So what are your options and could they be taxed?
An option that is given to employees is in fact a right to purchase company shares of a certain kind at a predetermined price and for a specified period. In most cases, the option cannot be exercised immediately (meaning the purchase of the share), but only following a vesting period that is determined in advance and reflects the company's policy in general. "The purpose of the options is to create an incentive for the employee to join the company and stay there by creating shared interests between the employee and the company's shareholders, offering him or her a stake in the company’s stock," explained Adv. Oren Sharon, head of the high-tech department at S. Friedman & Co.
A company can offer its employees options at any stage, except for some special cases. Private companies usually grant options at significant rates in their initial stages when cash flow is in short supply or it is difficult to finance salaries. "Options are a tool in the hands of a company to compensate employees for a lower salary level than they could have received in another company in a similar position," Sharon said. Accordingly, the options rate offered to employees usually decreases as the company progresses and stabilizes and can afford to pay salaries and provide terms of employment appropriate to market conditions. In addition, there are scenarios in established private companies and public companies where options are granted when the company manages an options program or compensation policy for employees or executives that regulates the terms of the options for employees to recruit new talent.
Options can be exercised (meaning the purchasing of shares) only when the agreed upon time has passed in accordance with the conditions made in exchange for the price agreed with the company. "In many cases, there is an increase in options exercised before significant events in the company's lifecycle, such as an 'exit' transaction, an IPO or shares purchased from existing holders in the company (Secondary Sale)," Sharon added.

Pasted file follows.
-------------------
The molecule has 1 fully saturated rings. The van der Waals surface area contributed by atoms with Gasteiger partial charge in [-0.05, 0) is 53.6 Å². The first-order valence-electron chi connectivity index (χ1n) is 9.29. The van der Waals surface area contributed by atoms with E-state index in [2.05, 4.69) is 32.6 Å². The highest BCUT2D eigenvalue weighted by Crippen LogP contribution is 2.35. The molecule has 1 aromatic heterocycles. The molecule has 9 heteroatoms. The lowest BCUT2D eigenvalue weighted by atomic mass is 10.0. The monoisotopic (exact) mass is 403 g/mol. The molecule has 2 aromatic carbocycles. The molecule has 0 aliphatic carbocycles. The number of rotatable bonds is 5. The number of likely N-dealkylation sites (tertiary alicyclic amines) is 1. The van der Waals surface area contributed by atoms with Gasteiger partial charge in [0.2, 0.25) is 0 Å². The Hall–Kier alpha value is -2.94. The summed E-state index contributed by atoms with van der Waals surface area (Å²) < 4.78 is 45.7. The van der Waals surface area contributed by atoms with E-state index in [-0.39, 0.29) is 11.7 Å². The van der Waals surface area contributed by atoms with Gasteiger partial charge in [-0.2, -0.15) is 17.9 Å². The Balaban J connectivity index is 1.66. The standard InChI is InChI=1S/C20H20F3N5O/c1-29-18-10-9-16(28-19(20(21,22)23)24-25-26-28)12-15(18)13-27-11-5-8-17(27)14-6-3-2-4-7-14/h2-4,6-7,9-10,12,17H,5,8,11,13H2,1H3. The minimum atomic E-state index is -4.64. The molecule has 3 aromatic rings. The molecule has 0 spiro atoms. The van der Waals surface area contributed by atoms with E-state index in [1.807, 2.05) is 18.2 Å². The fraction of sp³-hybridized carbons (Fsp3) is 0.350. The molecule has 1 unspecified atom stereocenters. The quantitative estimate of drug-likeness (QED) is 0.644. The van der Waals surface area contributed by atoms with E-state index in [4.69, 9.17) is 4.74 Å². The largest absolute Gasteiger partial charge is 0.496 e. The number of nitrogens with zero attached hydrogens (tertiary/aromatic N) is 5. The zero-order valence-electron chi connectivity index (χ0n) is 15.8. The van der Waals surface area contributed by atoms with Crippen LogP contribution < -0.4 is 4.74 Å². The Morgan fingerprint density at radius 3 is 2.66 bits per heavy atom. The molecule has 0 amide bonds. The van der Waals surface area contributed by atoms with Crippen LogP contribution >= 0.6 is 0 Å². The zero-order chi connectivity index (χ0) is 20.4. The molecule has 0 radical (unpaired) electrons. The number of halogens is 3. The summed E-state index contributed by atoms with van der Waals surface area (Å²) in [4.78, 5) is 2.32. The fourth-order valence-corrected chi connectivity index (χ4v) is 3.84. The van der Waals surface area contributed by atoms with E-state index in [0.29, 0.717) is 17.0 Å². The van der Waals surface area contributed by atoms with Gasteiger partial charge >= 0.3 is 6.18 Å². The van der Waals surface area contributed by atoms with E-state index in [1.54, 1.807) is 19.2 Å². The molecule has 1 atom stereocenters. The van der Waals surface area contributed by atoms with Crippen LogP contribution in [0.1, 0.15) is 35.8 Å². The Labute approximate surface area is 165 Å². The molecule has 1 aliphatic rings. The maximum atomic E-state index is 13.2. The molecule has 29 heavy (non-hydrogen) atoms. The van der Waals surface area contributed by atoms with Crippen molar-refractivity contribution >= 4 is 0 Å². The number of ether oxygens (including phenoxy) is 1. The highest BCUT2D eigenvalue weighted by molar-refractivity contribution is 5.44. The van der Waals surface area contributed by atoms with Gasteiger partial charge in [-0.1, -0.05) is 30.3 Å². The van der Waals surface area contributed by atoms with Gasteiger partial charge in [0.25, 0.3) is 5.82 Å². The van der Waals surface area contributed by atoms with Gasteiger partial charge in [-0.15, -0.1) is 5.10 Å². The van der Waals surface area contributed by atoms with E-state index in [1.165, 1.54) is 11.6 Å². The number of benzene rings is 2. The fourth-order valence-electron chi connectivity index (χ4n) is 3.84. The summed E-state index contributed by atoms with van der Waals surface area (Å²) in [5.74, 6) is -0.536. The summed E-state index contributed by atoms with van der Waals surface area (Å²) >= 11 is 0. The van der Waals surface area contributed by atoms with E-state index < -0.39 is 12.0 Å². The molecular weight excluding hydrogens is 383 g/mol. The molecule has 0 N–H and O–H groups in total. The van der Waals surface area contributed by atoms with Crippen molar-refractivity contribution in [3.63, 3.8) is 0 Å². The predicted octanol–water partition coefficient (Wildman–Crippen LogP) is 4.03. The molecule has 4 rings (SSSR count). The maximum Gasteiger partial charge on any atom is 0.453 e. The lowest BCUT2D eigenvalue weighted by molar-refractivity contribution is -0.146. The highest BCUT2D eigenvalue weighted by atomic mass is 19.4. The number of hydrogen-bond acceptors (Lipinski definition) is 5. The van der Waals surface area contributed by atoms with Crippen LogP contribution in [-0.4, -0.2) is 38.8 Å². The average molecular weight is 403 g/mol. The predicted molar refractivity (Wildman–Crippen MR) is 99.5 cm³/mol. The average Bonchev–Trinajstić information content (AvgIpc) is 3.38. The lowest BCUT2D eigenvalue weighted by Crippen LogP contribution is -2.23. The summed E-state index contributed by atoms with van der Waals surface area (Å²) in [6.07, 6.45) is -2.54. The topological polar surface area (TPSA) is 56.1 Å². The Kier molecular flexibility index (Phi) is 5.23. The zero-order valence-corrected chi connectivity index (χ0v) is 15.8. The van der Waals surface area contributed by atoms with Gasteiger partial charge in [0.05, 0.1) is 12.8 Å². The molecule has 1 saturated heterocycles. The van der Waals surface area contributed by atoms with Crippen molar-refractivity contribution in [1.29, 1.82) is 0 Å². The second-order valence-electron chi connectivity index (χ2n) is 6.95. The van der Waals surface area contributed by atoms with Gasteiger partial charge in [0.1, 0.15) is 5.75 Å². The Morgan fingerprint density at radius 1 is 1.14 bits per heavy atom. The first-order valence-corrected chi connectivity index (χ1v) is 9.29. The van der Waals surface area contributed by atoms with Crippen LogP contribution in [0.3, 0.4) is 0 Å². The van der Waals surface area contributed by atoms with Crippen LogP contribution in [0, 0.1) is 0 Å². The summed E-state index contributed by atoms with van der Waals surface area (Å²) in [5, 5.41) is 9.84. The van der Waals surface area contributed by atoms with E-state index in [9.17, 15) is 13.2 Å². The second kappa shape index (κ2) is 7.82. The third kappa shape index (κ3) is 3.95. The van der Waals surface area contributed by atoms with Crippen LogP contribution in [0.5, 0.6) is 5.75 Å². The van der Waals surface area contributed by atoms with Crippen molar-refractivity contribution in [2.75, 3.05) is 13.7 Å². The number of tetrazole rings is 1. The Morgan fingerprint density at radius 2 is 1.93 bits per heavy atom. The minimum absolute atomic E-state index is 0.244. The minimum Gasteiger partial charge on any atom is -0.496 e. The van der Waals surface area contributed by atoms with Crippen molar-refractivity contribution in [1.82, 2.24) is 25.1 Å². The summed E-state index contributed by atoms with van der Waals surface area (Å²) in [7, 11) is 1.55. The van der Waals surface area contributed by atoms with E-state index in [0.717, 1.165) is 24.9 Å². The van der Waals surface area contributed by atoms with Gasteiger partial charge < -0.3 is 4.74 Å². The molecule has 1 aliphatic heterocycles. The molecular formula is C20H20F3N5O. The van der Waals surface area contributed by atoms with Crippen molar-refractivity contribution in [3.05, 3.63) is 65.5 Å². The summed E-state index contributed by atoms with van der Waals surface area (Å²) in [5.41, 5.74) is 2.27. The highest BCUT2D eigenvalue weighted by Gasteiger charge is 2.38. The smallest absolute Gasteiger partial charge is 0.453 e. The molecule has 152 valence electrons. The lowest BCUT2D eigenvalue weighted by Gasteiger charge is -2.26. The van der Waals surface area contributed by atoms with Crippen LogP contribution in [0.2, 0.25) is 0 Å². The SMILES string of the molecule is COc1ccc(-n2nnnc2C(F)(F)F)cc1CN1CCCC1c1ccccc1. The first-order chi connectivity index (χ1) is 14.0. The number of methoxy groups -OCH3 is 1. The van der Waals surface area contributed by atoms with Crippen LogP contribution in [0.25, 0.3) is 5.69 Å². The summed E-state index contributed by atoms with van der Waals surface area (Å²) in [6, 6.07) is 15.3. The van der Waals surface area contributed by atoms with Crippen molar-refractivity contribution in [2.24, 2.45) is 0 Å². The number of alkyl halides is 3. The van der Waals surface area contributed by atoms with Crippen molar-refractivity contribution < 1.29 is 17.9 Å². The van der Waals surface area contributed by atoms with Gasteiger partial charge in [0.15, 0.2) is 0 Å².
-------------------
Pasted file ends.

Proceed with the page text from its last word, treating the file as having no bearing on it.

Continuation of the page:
Options taxation in Israel usually goes through one of two tracks - 102 and 3(9). Track 102 is relevant for employees and company officials who hold less than 10% of the shared capital. “In this route, the employee is required to hold his options through a trustee for at least two years. The tax rate that the employee will be required to pay in respect of the sale of shares held in accordance with the provisions of track 102 is a 25% capital gains tax, derived from the profit generated by the employee from his shares," Sharon explained.
The second route, track 3 (9), is relevant for anyone who is not classified under route 102 (meaning those who hold more than 10% of the shared capital). "The tax rate on the exercising of the options under this route is the tax that the employee is required to pay for income from work. The tax event in this route is the time at which the options are exercised," he said.